Arts Festival Review: Absolute Mahler
Arts Festival Review: Absolute MahlerReview by Robbie Ellis
Absolute Mahler: Works by
Debussy, Zawinul and Mahler
Performed by the Absolute Ensemble cond. Kristjan Järvi and Sara Macliver (soprano)
Wednesday 5 March 2008
Wellington Town Hall
Reviewed by Robbie Ellis
The Absolute Ensemble, based in New York City, bills itself as “musical omnivores”; a group for which genres are meaningless. They put forward that the group’s members may come from classically trained backgrounds but that they are equally at home in all genres. The question was whether they could interpret a Mahler symphony with the same technical facility, sense of ensemble and musicality as the best orchestras and players out there. The answer, for me, was no.
First up, however, were two shorter pieces. The Ensemble played Debussy’s Prélude à l'après-midi d'un faune, or strictly speaking the reduction thereof done by a pupil of Schoenberg’s for his Society for Private Musical Performances. Despite only having five string players in the group (two violins, viola, cello and bass), the sound of the strings section was really quite full and it carried well in the Town Hall. I wish the same can be said for the woodwind players however: the lovely flute and oboe solos in the original were quite dull both dynamically and emotionally in this piece – in fact all the players looked quite dead. I didn’t get much of a sense of line from the flute and oboe in this performance. A clarinet rounded out the woodwinds, piano provided the harp parts, a harmonium played on a synthesiser filled out the last of the harmony, and the two crotales from Debussy’s original score were played by two different players standing at opposite corners of the stage.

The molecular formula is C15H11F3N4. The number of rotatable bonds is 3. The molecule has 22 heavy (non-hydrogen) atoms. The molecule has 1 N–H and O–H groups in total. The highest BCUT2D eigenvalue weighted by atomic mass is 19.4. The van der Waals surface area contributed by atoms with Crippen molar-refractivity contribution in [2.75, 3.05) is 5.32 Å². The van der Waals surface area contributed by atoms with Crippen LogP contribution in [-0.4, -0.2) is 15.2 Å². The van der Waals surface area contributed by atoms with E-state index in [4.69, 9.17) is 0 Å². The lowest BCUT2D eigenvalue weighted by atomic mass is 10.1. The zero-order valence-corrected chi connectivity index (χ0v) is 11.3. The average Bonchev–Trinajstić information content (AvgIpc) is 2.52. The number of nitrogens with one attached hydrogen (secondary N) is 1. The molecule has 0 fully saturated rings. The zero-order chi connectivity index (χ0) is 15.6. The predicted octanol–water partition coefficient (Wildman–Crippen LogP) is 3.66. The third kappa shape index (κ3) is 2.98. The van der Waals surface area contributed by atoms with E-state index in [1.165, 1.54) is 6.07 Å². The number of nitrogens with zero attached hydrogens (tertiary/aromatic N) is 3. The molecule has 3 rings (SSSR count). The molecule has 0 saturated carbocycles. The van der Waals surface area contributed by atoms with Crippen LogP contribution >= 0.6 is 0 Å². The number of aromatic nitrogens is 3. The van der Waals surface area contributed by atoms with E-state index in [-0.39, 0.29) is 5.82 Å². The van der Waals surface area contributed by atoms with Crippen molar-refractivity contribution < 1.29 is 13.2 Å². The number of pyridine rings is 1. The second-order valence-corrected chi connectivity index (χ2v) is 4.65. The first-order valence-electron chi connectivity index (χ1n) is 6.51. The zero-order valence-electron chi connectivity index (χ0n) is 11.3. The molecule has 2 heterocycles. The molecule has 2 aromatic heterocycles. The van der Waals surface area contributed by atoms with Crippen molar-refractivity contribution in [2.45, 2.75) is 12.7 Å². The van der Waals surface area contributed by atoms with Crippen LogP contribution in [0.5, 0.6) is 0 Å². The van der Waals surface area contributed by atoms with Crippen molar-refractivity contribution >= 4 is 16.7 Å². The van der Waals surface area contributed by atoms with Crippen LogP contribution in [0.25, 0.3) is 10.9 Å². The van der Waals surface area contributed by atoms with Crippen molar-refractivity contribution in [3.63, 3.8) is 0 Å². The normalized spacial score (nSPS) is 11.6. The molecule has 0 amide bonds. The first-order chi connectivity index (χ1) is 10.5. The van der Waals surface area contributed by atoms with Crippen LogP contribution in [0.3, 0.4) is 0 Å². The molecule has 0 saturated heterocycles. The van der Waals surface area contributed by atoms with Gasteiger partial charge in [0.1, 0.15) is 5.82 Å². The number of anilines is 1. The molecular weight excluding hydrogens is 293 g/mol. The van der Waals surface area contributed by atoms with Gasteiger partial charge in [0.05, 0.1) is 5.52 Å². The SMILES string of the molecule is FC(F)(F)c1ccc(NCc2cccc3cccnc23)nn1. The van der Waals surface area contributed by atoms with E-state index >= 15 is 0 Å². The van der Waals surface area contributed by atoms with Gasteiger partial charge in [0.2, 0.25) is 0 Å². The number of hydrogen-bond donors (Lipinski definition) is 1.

The group seemed more at home with Ballad for 2, a composition by pioneer of fusion jazz and founding member of Weather Report, Joe Zawinul. (The arrangement for this group was by New York musician Gene Pritsker.) Before his death last year, Zawinul himself had played with the ensemble in “Absolute Zawinul”, a concert series revisiting his works. His presence was substituted with a recording of his intro and outro for this piece. While I confess not to knowing Ballad for 2 before this gig, the arrangement successfully married the more classical-sounding strings and wind with the brass and rhythm section – expat Kiwi double bassist Mat Fieldes did an admirable job in his dual role as a member of both the strings and rhythm sections. Trumpeter Charles Porter’s fine sense of tone and line stood out for me, but the ensemble as a whole brought a great deal of sensitivity to Zawinul’s slow and intricate work, and this was very much worth hearing.
After an unexpected interval (the group had only played for twenty minutes before we went for half time!), we came to the centrepiece of the concert, Mahler’s Symphony No 4. This was another arrangement for Schoenberg’s private musical society, with essentially the same forces as the Debussy. While the very first tempo change of the work was very very sloppy, it was satisfying to see the players come out of their shells following the two slow and considered pieces in the first half. From the beginning of the first movement, the strings made ends of phrases into visual theatrical flourishes, and conductor Kristjan Järvi’s wide variation of tempi in Mahler’s fickle first movement really gave the work some life.